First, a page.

I was expressing an interest in uilleann pipes and complained that the pipes are not well known and appreciated in Australia. They certainly are much admired in this house now.
‘We must craft a vision and model for the present and the future which ensures that the club can reinvent itself, flourish and grow.’
For many in Ireland, ‘Around the Boree Log’ was our introduction to Australia.
In the culture of the time, the father, considered the boss of the household in a patriarchal society, felt compelled to do his duty by barring his umarried pregnant daughter from living with the family. Considerations of familial love wilted when faced with the condemnation of neighbors, community and church.
Around the Boree Log is more than a source of nostalgia for parlour poetry. It is also a source that provides an insight into the language of Irish Australia in the early twentieth century.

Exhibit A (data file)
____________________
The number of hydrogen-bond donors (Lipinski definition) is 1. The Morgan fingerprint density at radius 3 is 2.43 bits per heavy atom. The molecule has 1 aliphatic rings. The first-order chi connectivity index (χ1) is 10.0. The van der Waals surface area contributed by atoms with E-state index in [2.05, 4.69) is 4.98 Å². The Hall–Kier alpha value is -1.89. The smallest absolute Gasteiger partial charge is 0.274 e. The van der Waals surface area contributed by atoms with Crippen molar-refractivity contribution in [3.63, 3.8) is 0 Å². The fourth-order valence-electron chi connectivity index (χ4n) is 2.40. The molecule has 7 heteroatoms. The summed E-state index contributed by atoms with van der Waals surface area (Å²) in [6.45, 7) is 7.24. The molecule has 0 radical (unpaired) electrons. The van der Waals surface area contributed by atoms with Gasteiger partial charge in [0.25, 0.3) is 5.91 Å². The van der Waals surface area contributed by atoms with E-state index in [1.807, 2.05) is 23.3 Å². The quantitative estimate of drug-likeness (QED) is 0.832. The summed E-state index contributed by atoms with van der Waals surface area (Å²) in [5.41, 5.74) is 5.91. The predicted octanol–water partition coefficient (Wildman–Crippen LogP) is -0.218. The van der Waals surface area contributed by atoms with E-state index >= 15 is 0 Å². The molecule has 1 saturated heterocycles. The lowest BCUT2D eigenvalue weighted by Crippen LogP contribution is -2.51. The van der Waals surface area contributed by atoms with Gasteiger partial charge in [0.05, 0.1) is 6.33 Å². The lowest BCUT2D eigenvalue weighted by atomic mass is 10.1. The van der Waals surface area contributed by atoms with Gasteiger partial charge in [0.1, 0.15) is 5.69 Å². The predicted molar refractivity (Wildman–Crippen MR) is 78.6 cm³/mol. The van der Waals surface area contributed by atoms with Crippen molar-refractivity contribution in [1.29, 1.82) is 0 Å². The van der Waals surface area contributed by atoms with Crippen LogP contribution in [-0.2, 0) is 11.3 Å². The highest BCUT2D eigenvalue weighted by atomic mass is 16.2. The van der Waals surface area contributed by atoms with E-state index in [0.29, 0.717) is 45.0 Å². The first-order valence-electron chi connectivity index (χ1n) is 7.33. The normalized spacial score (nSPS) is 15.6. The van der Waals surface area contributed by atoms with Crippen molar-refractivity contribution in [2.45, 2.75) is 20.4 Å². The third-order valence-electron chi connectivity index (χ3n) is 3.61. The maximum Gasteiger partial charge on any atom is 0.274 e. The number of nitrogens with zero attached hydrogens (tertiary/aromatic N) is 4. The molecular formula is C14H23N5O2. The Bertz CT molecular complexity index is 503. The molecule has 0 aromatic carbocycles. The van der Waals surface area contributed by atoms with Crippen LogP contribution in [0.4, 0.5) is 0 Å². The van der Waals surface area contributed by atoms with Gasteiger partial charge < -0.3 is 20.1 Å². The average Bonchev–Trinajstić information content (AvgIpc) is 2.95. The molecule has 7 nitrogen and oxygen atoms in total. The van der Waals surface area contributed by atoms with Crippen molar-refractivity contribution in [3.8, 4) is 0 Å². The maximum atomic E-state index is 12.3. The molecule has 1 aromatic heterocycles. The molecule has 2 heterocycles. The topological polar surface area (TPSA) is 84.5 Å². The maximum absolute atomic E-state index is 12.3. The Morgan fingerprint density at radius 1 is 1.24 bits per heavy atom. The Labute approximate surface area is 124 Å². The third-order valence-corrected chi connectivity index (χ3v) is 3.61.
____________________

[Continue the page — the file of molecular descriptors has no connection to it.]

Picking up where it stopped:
BrigidFest speaker, the Hon. Gabrielle Williams, provided much graphic evidence of women’s involvement in the IRA, and in particular their roles as prisoners, and wives, lovers and mothers, and in the no-wash protests and hunger strikes in Armagh Women’s Prison.
Snippets from the Irish press by Frank O’Shea
If ever there was a case of a favourite chapter in this book, I would choose chapter 2, Lucy McDiarmid’s ‘Comradeship’ on the imprisonment in Holloway prison of Kathleen Clarke and her two ‘tall’ comrades, Constance Markievicz and Maud Gonne, who at times tended to dispute ‘as to which of them had the highest social status’.
Clive Probyn reads the Holyhead journal of 1727 as a turning point in his life.
Some good fiction reads for lockdown or self-isolating.